That isn't to say that the Kindle Fire couldn't have flopped. I've seen my share of cheap tablets before and I haven't flinched at flunking them. Nine times out of 10, it's the screen that ruins things. On a tablet, the screen is the foundation of the entire experience. It's the window to the software; it's the substance of the navigation; it's the keyboard; it's the game controller.
Fortunately, Amazon didn't cheap out on the screen, though (spoiler alert!) I was surprised that it only supports two-finger multitouch. My three-finger Fruit Ninja technique was ruined. … Read more
Donald takes a break from his at-desk Occupy Wall Street protest to rant about the cellular monopoly and the disruptive potential of Republic Wireless.
And while we are fine with robot slugs that can rescue us from toxic rubble, we have to draw the line at robotic seeing-eye dogs. I mean, c'mon, there's no replacing man's best friend. Also, hipster 35mm film fetishists get a new way to spend $99, and Eric goes all Geek News on the latest Zelda game.
After September's Kindle Fire announcement from Amazon.com, it was only a matter of time before rival bookseller Barnes & Noble retaliated with a new e-book-friendly tablet.
Update, November 18 at 1:12 p.m. PT: CNET's rated reviews of the Amazon Kindle Fire and Barnes & Noble Nook Tablet are now available. The following text has been updated to reflect the observations made in these reviews.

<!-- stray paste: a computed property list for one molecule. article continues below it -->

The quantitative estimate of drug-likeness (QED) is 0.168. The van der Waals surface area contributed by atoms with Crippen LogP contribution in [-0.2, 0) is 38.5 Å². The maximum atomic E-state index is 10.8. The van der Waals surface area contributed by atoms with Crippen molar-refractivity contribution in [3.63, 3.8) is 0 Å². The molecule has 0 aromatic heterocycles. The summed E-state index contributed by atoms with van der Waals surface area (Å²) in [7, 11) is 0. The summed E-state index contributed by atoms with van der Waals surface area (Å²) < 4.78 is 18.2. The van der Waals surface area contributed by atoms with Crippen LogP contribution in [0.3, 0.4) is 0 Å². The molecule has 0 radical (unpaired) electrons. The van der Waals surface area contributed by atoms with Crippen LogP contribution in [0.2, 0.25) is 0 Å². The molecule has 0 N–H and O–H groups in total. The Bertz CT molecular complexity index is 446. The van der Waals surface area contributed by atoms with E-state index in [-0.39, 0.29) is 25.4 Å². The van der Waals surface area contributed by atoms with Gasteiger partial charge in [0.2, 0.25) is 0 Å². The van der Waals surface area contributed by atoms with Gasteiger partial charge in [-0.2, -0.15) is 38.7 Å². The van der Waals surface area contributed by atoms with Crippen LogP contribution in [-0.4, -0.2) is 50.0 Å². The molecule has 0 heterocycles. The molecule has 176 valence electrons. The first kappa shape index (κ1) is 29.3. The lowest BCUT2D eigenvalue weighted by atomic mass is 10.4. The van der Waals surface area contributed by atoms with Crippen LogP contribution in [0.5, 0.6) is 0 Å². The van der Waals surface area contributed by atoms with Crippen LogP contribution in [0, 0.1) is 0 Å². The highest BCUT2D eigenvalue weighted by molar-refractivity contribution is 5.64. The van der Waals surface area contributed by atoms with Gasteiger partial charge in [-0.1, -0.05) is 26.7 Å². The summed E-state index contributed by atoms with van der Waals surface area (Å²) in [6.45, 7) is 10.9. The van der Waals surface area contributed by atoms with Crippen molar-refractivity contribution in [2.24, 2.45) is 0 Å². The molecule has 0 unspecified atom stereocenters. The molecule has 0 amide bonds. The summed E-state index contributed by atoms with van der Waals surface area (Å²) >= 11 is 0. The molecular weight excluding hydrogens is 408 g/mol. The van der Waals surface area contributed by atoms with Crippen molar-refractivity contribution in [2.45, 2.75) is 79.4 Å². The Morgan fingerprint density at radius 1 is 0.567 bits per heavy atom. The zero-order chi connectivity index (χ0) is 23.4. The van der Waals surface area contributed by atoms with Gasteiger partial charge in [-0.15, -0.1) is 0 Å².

Bearing a striking resemblance to Barnes & Noble's previous effort (the Nook Color--which remains on the market at $199), the Nook Tablet outguns the Kindle Fire in a few key specs.
The most notable differences are the amount of system RAM (1GB on the Nook Tablet, versus 512MB on the Kindle Fire); the amount of integrated storage (16GB versus 8GB on the Kindle Fire); and the inclusion of microSD memory expansion on the Nook Tablet.
Unfortunately, the improved specs of the Nook Tablet come at a $50 premium over the $199 Kindle Fire. Then, there are the details that are not easily broken down on a spec sheet. Once you get past the silicon, these tablets are essentially windows into different storefronts and services. When you add up all the e-books, apps, music, games, and videos, there's no question that Amazon has more of its own content offerings to dive into. Its cloud technology infrastructure also happens to be one of the most robust systems in the industry, and its tablet reaps the rewards in terms of improved Web-browsing performance, media lockers like Cloud Player, and Cloud Drive file backup.
The other big advantage--or, some would say, caveat--to the Kindle Fire is Amazon Prime. In addition to free two-day shipping for most of Amazon's physical product offerings, Prime offers members access to a growing library of Netflix-style on-demand streaming movies and TV shows (a subset of Amazon's full catalog), plus the option to borrow some e-books for free. Of course, all of that "free" stuff comes at a price: $79 per year. Many find it to be the retail deal of a lifetime, but--like Xbox Live on Microsoft's game console--it does mean you need to factor in a yearly premium to fully unlock the value of Amazon's tablet. … Read more